Unfortunately natural light from windows or skylights is not always the most energy efficient as sun rays can heat up your home unwantedly.
How much you can take advantage of outdoor light all depends on factors you usually can't change, such as the amount and location of windows - let's stick to things you can change ...like a lightbulb.
Repairing Light Fixture Problems
Want to know the secret to fixing a light? ...change the light bulb!
Okay, it's not always that easy. Truth be told, most lamp and light fixtures that quit "working" are in fact due to a bad bulb. But there are a few other things that can cause a specific light or lamp not to light up when turned on, such as wiring, switches and sockets.
Wiring issues arise when wires become old, damaged or just plain loose. To rule out this problem check wiring and its connections in three places: at the wall switch, the "run" from breaker box to light fixture, and inside the fixture itself.
To do this, you'll want to buy a neon electric circuit tester. You can also use a multimeter, which can test for voltage, resistance, and amperage. Both of these handy little gadgets help you test for live electricity safely.
For fixing lamp wiring, you'll need to take a part the lamp; unless your uncle has already done that for you when he sent it flying to the floor!
Problems with switches can occur either at the wall or inside the fixture itself, i.e. pull-chain types. If you suspect this, turn off the power and replace the switch, one of the cheapest components of a light!
Faulty light sockets aren't that uncommon either. Over time, sockets can wear out or be affected by moisture and grime. If you like to push the envelope of bulb wattage, the socket may become damaged by using bulbs with a higher rating than what the fixture can handle. Sadly, you'll have to replace the socket or entire fixture.
Repairing Special Light Fixtures
Recessed lighting issues usually occur because of excessive heat. The bulbs are often tightly enclosed in small spaces (metal canisters), and as they heat up insulation and wiring can actually melt. It's a good idea to replace these with newer types that will automatically shut off if too much heat builds up.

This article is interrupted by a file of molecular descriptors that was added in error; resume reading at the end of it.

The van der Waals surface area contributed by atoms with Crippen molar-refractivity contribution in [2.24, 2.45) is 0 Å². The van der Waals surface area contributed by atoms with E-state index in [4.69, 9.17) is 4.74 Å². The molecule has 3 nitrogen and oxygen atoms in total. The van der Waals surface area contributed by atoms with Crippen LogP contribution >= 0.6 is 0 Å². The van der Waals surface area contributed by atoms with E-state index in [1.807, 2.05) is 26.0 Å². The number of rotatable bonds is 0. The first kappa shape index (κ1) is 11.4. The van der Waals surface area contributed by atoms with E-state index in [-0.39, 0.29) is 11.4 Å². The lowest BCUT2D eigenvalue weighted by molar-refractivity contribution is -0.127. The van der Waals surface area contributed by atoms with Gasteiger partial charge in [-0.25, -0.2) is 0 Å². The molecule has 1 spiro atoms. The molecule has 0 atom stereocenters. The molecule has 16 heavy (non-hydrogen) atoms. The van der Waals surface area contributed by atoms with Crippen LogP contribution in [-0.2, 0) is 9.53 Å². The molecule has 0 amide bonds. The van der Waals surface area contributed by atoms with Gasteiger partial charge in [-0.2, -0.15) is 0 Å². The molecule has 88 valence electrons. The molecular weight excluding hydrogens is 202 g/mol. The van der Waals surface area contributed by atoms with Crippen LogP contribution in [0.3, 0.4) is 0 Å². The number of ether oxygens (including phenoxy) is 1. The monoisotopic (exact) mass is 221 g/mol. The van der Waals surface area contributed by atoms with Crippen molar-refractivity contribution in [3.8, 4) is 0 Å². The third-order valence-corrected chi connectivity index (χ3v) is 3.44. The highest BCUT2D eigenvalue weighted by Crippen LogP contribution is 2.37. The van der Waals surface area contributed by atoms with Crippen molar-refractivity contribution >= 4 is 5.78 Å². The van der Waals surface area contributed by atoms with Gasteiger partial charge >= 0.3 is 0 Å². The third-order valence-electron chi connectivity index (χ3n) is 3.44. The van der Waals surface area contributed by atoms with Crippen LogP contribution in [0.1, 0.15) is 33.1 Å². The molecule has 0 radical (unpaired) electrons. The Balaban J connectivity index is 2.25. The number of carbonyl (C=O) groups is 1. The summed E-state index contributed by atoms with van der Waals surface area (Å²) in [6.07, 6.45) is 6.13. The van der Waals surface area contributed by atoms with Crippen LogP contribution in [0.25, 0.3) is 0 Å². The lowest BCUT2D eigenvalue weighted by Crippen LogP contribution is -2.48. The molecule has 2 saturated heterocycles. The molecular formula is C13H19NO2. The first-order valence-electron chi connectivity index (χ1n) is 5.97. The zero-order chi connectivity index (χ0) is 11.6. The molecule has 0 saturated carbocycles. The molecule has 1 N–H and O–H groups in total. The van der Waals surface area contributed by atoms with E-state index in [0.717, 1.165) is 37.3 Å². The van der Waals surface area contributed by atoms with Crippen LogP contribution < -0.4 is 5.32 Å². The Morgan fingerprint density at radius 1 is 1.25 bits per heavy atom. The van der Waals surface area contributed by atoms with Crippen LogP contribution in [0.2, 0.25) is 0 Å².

Chandeliers are a special case mainly because of their intricate and/or bulky design. Pretty doesn't always translate to easy. Wiring gets threaded through chains or other channeling, often leading to multiple sockets.
When troubleshooting, check wire coloring and labeling closely. Most often, a marked wire is neutral and should be connected to a white circuit wire. The non-marked fixture wire is "hot" and goes to house black.
Track lighting can give you grief when track connectors become loose, dirty or inserted ever so incorrectly.
To tighten things up, pry track contacts carefully back into place as needed. To clean, you can use really fine sandpaper to go over the metal connections on the light and track.
Helpful Hints for Selecting Home Lighting
- Think in terms of how you want to use your whole space instead of just putting in one big light to cover everything.
- Each room can have a combination of light fixtures to give you the most functionality, but also create the kind of space you want:
- Fluorescent bulbs give you "clean and clinical"
- CFLs (natural color temperature kind) loaded in recessed lights can give you "bright and cheery"
- Halogens and incandescents give you "warm and inviting"
- LEDs can give you...well, any and all of the above
- A general rule of thumb says that you can use "10 lumens per square foot" - a 60-watt bulb gives you around 900 lumens
How to Install Lighting
There's something you can know. As a regular, handy homer, there will be some types of lighting you can install and some you simply can't (or shouldn't!).
Lamps, easy. Replacing light fixtures or installing track lighting, you can do. And with the right head, you can even manage installing a ceiling fan or under cabinet task lighting by golly.
But when it comes to recessed lighting, it's best to hire a contractor. In most cases, this project crosses the line of moderation and into complication.
You could do this with the right tools and patience, but under the premise of improving your home without taking ten steps backward for your mental health, I'm casting my vote for the typical homeowner to save up for a pro; or, find get creative with other types of lighting (track lighting, anyone?) to accomplish the same goal.
Home Lighting Guides
Here are some more of our how-to guides for your home's lighting:
- Ceiling Fan Works but Not the Lights
Here's how to troubleshoot when one half of your fan light kit (the lights!) aren't lighting up as they're supposed to.